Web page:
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Las Vegas Shooting

Silencers, Armor-Piercing Bullets: Congress Looks to Roll Back Gun Laws

WASHINGTON — The day House Majority Whip Steve Scalise, R-La., was shot in June during a congressional baseball practice, his colleagues were supposed to hold a hearing on a bill to make it easier for Americans to buy gun silencers.

That hearing was postponed because of the shooting, and now Congress may push that legislation back yet again after another shooting. This time, it's the attack in Las Vegas, the deadliest mass shooting in modern U.S. history, which critics say would have been even worse if the gunman had been equipped with a silencer.

Meanwhile, Congress may soon take up another bill that has long topped the wish-list of pro-gun groups, including the National Rifle Association (NRA), which would force states to recognize other states' permits allowing residents to carry concealed weapons.

WH on Las Vegas Shooting: 'Premature' to Discuss Gun Control Policy 1:27

The Republican-controlled House has yet to schedule a vote on the Sportsmen Heritage and Recreational Enhancement (SHARE) Act, a wide-ranging bill that includes the silencer provision, but opponents had feared it could come up for a vote as soon as this week.

The House Natural Resources Committee approved the bill this month and took several steps to fast-track the legislation, including requesting a rushed analysis from the Congressional Budget Office and asking other committees to waive their jurisdiction, Democrats on the committee say.

No vote was scheduled, however, and it's now up to House GOP leaders to determine whether and when the chamber will take up the bill.

The NRA and other supporters say rolling back 80-year-old restrictions on silencers would be an "important safety-oriented aspect of the bill that will help protect the hearing of America's hunters."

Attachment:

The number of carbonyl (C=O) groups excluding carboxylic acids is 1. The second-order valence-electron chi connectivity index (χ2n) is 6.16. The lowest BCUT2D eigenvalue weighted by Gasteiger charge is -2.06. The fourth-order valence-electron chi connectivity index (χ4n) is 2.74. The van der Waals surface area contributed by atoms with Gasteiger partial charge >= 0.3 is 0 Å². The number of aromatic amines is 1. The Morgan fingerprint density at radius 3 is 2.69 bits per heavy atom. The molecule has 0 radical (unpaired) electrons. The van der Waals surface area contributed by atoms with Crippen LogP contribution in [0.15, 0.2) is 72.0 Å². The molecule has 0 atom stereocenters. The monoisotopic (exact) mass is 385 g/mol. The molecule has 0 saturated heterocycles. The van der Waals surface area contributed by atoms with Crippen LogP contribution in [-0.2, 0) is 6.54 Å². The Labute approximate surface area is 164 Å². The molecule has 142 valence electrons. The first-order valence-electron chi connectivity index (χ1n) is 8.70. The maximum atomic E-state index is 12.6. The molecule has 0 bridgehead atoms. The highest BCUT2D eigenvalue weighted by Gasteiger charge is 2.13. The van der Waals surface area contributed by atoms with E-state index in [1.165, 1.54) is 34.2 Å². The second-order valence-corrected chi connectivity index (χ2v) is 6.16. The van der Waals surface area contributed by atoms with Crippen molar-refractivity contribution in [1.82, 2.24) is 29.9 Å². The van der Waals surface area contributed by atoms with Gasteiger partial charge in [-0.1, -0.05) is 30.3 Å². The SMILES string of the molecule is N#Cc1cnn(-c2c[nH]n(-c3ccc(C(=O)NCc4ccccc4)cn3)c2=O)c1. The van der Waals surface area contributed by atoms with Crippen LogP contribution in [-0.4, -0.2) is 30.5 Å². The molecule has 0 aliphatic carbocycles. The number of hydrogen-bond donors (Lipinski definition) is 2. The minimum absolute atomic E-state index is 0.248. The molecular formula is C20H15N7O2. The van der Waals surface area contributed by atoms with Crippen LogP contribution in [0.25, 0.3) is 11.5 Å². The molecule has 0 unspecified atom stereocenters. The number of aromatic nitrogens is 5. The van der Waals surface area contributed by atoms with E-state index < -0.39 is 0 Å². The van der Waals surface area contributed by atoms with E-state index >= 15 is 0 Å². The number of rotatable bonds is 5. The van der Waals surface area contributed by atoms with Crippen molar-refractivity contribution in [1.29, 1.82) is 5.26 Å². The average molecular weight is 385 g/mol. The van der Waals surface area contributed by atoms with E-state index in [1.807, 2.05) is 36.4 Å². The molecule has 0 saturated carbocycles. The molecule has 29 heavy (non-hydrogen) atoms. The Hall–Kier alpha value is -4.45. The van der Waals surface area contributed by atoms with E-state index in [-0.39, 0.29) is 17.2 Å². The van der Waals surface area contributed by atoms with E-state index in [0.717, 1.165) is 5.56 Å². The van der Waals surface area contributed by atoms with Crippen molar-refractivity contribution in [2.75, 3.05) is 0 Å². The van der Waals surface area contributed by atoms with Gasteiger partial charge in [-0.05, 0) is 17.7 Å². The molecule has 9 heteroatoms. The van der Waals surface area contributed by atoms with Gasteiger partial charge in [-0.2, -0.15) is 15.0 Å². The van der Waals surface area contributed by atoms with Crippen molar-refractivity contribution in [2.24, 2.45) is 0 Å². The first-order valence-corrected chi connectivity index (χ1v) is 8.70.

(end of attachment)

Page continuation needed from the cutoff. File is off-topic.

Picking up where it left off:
But critics charge that silencers, which mask the sound and flash of a gunshot, would cost lives by making it harder for law enforcement and shooting victims to tell where shots are coming from in active shooting situations.

"Imagine how much worse last night's shooting could have been if the gunman had a silencer," said Mark Kelly, the former astronaut who runs the pro-gun control group Americans for Responsible Solutions with his wife, former U.S. Rep. Gabby Giffords.

Republicans have tried to pass the SHARE Act several times before, but the NRA calls the current version "the most ambitious and consequential yet."

The bill would, among other things, loosen regulations on the sale of armor-piercing bullets, expand gun rights on public lands and shield people transporting guns across state lines from local laws. It would force courts to reimburse plaintiffs' legal fees if they are improperly detained.

"The SHARE Act would open up our law enforcement officers to personal legal liability for doing their jobs when they inquire about interstate firearm transportation during routine stops. This is absolutely ridiculous," said Rep. Mike Thompson, D-Calif., a former co-chairman of the Congressional Sportsman's Caucus who opposes the bill.

A separate bill on concealed carry reciprocity has yet to be taken up by the House Judiciary Committee, but it already has 212 co-sponsors, putting it easily within reach of the 218 votes necessary for a majority.

Laws that govern carrying concealed weapons vary widely by state, with some requiring applicants to prove that they need a weapon and have taken a training course, while others have virtually no restrictions at all.

Proponents say the current patchwork is too confusing and want concealed carry permits to work like drivers licenses, with every state recognizing every other's.

"This confusion often leads to law-abiding gun owners running afoul of the law when they exercise their right to self-protection while traveling or temporarily living away from home," said Chris Cox, executive director of the NRA's legislative arm.

But critics say forced reciprocity would undermine states and cities that have chosen to enact stricter laws by creating a giant loophole that would allow residents to obtain permits in neighboring states with weak laws and use them in their home states with strict laws.

The U.S. Conference of Mayors, the official nonpartisan organization of cities, recently passed a resolution calling forced reciprocity "dangerous" and "completely antithetical to all of the efforts to reduce and prevent gun violence."